nature, clouds, landscape

Frozen in Time

Right now, Texas is frozen solid under ice. Not the fun, fluffy snow that we could use to make a baby snow man. Just ice, brought to us by “thunder sleet,” whatever in the apocalypse that is! We’re all stuck inside our homes like characters in a snow globe. Trapped, just waiting for our freedom to thaw. And we have parents handling these conditions on all ends of the spectrum. Some loving it! – can’t get enough of the movie days cuddled up on the couch with cocoa and popcorn. Then, we have some folks who are willing to sled their children on a trash can lid to the first school that will take them. I’ve been on both ends of the spectrum (within the same hour). We’re currently entering day four of having no nursing care for Hayden and having all six kids on our own while Ryan attempts working from home. Think “Covid quarantine”….but colder. And with less nursing care. 

Over here, we know a lot about being frozen and stuck, though. What we’re experiencing in our weather, is a wonderful analogy to how we are experiencing life. Frozen in time. Hayden is fifteen now, and what a year to be alive. Remember being fifteen? The anticipation of getting your license and buying a car. Staying on top of the latest fashion trends like it was your full time job. The constant worry and anxiety that your crush [of the week] would never realize you were alive and you just knew you would end up alone forever, surrounded by cats. Was there much else to fifteen?? 

Now, as a mom of a fifteen year old, I get to see all of that happening. To Hayden’s peers. His former public school classmates (we didn’t begin homeschooling until 4th grade) are still in our community. I see them in person and on social media. Their moms are my friends. I get to watch them getting their drivers’ licenses, going to dances, winning sports’ tournaments, getting their first jobs. And each time, it’s gut wrenching to me. I want to be happy for them (and I am!!) and be proud of their maturity and the life they’re building, but it feels like a knife is being stabbed into the depths of my soul and then twisted a full 360 degrees. On repeat. I want to only feel happy for them, though. Instead, it’s a bittersweet happiness, to feel happy for someone else while feeling broken and hurt over your own child who will never thaw from the time he’s frozen in. Right now, it’s high school hurts, but one day these same kids will go to college, get married, start families of their own. But we’ll still be here, in our snow globe of limitations.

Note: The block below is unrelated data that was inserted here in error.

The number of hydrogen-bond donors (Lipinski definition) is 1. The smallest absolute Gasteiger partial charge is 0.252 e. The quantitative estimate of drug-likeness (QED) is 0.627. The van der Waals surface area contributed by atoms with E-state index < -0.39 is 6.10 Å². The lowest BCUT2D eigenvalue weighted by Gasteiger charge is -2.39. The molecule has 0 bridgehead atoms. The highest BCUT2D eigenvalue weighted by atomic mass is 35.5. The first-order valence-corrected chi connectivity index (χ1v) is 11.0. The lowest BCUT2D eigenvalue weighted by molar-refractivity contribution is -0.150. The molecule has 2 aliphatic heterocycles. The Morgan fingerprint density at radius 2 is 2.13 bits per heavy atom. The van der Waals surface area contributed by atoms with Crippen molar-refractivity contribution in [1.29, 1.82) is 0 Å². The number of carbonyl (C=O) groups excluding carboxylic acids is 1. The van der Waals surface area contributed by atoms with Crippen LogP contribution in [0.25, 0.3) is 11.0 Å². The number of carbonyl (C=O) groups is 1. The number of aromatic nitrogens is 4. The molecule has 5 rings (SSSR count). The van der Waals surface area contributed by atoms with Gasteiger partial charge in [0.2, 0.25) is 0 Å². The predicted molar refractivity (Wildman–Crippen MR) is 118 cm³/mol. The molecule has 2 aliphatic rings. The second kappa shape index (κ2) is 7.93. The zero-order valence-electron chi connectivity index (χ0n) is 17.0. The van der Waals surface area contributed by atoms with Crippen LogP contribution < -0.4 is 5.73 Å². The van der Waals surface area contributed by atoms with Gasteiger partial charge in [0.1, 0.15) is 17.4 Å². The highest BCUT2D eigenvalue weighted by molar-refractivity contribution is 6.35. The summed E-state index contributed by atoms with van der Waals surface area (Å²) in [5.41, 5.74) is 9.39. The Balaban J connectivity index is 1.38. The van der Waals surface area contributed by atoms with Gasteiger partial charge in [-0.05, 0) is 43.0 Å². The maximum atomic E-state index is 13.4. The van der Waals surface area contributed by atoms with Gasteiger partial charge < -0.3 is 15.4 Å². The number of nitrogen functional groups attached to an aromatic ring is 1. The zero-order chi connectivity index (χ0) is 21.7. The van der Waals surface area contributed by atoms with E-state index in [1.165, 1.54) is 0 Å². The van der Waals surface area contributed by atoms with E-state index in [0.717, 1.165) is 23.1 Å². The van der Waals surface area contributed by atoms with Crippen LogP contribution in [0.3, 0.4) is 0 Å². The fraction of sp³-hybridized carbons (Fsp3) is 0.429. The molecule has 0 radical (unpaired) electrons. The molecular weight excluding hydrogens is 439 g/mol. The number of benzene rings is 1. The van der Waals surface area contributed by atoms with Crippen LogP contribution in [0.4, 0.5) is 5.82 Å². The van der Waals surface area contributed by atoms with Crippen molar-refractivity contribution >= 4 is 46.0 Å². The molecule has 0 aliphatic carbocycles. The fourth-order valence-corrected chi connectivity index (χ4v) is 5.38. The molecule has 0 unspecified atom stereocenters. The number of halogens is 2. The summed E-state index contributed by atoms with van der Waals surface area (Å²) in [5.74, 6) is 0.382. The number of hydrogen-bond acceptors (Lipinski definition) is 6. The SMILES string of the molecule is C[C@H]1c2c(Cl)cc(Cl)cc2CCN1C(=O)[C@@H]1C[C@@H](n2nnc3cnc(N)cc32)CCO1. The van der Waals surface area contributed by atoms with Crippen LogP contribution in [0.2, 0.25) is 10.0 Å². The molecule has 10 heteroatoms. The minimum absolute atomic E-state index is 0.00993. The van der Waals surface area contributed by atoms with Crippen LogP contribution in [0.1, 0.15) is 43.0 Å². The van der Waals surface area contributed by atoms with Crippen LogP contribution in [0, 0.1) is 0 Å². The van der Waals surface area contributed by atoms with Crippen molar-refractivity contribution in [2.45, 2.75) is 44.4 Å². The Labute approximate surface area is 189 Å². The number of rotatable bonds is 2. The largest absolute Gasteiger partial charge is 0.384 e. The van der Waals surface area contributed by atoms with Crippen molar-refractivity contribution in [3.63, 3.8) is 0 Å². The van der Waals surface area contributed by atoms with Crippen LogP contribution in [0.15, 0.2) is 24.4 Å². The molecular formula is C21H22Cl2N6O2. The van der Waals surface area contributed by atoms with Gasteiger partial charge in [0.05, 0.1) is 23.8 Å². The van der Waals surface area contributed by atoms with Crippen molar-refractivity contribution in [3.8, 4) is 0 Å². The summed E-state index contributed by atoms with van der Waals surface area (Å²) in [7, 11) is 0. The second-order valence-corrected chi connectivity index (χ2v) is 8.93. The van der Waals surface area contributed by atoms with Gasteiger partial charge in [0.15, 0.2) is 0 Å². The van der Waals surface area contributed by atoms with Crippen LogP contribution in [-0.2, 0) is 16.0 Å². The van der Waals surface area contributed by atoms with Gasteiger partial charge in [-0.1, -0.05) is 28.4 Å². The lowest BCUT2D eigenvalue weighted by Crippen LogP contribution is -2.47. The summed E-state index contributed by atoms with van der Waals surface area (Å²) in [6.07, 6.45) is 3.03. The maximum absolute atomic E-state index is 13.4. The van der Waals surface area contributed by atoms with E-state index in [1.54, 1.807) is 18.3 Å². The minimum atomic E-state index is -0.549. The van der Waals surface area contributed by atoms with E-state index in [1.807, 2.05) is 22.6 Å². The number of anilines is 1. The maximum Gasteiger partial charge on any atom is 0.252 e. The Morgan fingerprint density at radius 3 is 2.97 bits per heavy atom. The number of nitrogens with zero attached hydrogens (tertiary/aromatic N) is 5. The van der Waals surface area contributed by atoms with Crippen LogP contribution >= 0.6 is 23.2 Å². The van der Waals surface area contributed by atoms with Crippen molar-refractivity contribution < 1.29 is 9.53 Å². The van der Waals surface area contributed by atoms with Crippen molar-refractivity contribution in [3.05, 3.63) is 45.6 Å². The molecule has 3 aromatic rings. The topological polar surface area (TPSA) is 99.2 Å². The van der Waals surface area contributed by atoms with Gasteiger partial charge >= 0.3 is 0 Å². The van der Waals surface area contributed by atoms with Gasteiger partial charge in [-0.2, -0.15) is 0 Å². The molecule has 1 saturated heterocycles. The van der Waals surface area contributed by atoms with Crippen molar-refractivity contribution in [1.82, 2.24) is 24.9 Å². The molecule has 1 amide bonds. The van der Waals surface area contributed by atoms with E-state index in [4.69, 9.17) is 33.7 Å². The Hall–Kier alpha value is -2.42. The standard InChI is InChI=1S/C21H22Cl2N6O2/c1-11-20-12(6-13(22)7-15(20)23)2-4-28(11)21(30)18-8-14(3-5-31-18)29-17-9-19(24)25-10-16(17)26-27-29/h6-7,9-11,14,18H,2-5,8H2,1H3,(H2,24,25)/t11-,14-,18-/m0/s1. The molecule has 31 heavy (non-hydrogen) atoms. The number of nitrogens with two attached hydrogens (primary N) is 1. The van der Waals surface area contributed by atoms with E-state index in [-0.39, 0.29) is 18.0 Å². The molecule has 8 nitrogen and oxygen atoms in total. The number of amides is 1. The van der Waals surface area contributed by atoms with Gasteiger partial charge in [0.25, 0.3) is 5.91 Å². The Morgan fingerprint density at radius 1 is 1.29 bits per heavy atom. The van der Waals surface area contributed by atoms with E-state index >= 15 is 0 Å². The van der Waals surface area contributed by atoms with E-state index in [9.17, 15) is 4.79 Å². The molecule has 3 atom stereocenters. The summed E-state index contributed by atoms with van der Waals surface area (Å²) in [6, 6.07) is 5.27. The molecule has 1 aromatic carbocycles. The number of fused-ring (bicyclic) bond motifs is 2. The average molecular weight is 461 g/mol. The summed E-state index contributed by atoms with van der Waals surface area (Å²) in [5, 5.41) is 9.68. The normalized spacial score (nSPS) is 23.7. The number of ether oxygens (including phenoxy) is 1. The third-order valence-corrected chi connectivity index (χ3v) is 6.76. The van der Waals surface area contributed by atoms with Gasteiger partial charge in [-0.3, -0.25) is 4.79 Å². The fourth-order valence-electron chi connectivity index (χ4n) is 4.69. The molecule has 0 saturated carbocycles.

I once watched a high school student at my kids’ school walk to their car, keys in hand and I thought to myself, “Look at him! No one is helping him or telling him what to do. This is incredible!” And the reason it was remarkable to me, was because earlier, the same morning, my sophomore had come out of his room wearing only his back brace and pants, but was feeling cold. And I had to coach him through what to do if you’re cold. That you should go pick out a shirt and put it on rather than sit and shiver in the living room. Something so logical even my kindergartner does it on the daily. But I have to walk my high schooler through this task. Yet, here was his peer, about to operate a motor vehicle! – and his mother wasn’t with him, or near him, or coaching him. He didn’t need a checkoff list or verbal cues or reminders. He just took his keys, remembered where he parked, started it up and drove away. And there I sat, in the parking lot, frozen in my own wave of grief, sobbing. I used to think that keeping my disabled son alive was the hardest thing we would have to endure. But now I know there are hard things to endure, even in times of health.  

But you know what? God is already thawed out on the other side of this storm. And not only is He in this with us, He is also before it. He stands outside of time. He’s promised to never leave me or forsake me either. So when it feels all the kids born from 2006-2007 have forsaken Hayden; God hasn’t. And it’s my job as the mom, to remind him [and myself] of that.

Some might look at our situation, or at God, and wonder why I would trust in a God who would drop such a burdensome storm on me. He must be evil or maniacal to allow such suffering to happen to His people. Why bother worshipping a God like that? And to that person, I would answer: I don’t know. It makes no sense, does it? To be in love with and trust completely the God who has power and authority over the cattle on a thousand hills. Who tells the ocean waves where to stop. Who created amazing constellations you can go look at tonight in the winter sky. But maybe it’s because of all those things that I can trust in Him. It’s all His creation and He’s orchestrating all of this. Surely those facts alone make Him worth learning more about. And when you do, and you come to realize He sent His son, Jesus, to cross spiritual realms to enter earth as a human and offer Himself as our rescue, maybe then you come to appreciate this unique, wild, upside down kingdom. A kingdom in which the mourning for what my son will miss on earth, though valid, is nothing compared to the joy to come in heaven when he will be restored for all of eternity.    

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